I guess if you've been following along, you'll know I'm testing 3 different development boards now: the ARMmite from Coridium Corp., the PICStart2 from Microchip, and what Futurlec calls the AT90S2313 development board, but which actually has an ATTINY2313 processor. They've all got their quirks... let's see if I can remember all that I've found out so far.

I finally got a serial connection to the Futurlec board today. Since the CDROM they sent me was badly scratched, I didn't get any docs on the board, and their website only has the PDFs from the manufacturers of the chips, not on the board itself. Or rather, I couldn't find them. A day or few ago I did finally find a PDF in Thai that thankfully showed screenshots and photos of the connection for programming the damned thing with PonyProg2000; for one thing, the jumper on the parallel port adapter marked ENA/DIS, and "ENA=ATMEL", must be in the DIS position. Somewhat non-intuitive. And PonyProg2000 doesn't have useful defaults; if you select Parallel, nothing is enabled, you need to click the radio button for LPT1 or whatever. And make sure you select the right chip manufacturer (AVR) and processor (ATTINY2313). Anyway, I was able to disassemble it enough to see that I needed to hook up a serial cable in order to see the built-in menu. On the development board, pin 2 is receive, 3 is transmit, and 4 is signal ground; 1 is unused. Of course, on the 9-pin that goes to your computer, another DTE device, the pin numbers are swapped. For example, in my case, on the dev board, black is pin 2, red is 3, and brown is 4; so on the 9-pin female D-sub, red goes to 2, black to 3, and brown to 5. Since there's no hardware flow control possible with 3 wires, set HyperTerminal up for 9600-N-8-1 with no flow control (or possibly XON/XOFF, but I don't know if the board supports it).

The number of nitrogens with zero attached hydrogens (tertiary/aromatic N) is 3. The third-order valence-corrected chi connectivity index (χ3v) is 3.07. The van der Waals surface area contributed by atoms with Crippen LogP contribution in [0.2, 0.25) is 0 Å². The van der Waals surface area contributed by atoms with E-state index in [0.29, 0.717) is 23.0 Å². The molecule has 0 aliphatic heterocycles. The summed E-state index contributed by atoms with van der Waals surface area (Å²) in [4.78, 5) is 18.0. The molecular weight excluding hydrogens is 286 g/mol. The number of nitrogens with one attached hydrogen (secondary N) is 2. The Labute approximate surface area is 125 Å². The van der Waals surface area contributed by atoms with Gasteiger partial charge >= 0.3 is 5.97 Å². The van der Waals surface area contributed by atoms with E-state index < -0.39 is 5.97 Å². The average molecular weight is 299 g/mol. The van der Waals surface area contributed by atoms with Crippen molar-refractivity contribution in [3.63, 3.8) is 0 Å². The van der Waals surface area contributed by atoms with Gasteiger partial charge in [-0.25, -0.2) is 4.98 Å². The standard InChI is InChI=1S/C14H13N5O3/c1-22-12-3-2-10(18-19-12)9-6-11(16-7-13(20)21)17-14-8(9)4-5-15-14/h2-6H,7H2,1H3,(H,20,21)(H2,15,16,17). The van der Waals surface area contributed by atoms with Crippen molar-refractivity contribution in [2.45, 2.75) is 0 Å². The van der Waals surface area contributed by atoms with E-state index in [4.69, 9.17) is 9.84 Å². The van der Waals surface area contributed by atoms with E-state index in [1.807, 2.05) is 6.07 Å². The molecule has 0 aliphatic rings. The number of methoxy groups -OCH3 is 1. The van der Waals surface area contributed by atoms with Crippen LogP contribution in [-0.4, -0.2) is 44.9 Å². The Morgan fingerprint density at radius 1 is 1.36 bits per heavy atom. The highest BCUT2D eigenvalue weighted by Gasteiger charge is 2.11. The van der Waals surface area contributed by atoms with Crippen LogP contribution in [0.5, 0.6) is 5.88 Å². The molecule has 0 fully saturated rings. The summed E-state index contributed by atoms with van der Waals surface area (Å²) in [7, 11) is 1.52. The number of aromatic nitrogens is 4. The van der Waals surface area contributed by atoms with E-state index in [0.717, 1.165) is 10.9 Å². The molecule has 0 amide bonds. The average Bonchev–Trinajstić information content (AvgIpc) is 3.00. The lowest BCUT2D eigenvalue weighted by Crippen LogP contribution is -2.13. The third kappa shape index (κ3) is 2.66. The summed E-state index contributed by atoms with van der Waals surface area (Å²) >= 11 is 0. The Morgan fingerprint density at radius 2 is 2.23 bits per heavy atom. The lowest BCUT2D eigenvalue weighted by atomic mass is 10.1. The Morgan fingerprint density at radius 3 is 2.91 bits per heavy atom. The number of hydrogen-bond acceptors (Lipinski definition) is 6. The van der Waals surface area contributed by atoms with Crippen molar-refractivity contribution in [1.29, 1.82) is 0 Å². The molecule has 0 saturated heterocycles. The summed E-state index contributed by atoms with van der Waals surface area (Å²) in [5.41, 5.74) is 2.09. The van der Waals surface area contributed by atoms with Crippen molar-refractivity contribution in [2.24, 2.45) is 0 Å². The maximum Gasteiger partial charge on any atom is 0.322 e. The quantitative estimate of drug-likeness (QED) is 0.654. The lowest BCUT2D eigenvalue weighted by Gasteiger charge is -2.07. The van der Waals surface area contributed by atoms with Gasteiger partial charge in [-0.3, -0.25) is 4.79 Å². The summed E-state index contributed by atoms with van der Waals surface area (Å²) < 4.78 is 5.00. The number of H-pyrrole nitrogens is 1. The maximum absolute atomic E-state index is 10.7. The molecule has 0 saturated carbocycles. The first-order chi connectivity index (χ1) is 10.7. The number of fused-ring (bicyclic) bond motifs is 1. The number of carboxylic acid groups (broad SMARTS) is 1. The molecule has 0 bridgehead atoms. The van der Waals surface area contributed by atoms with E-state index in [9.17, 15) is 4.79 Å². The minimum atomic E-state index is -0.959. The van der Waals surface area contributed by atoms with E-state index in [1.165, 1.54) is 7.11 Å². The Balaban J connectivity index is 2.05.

The Coridium card, unless you pay $10 extra, comes with nothing. You need to download the right software from coridiumcorp.com's website, and they make it far from clear. If you just grab the TclTerm.exe file, it won't work. You need the link marked ARMmite/ARMexpress Setup Utility for BASIC. I guess you can download the USB driver for the FTDI chip on the support page too, but I opted to download the Virtual COM Port drivers directly from FTDI. I might play a little more with BASIC, but eventually I'll probably load the C development system, or maybe a native FORTH.

The PIC was a hassle too. The docs were wrong, all but one of the example programs were wrong, it took me several tries to get the software installed. Google was invaluable. I'm using the MPASM IDE and programming in assembly for now. Just testing various things. One of these boards is going to end up controlling my hydroponics system, refrigerator, and lights, and one will probably be the brain of a wearable computer.

Projects, projects, projects up the yinyang. I try to do a little bit every day. Lately I've been killing a lot of time on Usenet. Maybe it's time I got a little sleep. Hasta mañana.

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last updated 2013-01-10 20:51:57. served from tektonic.jcomeau.com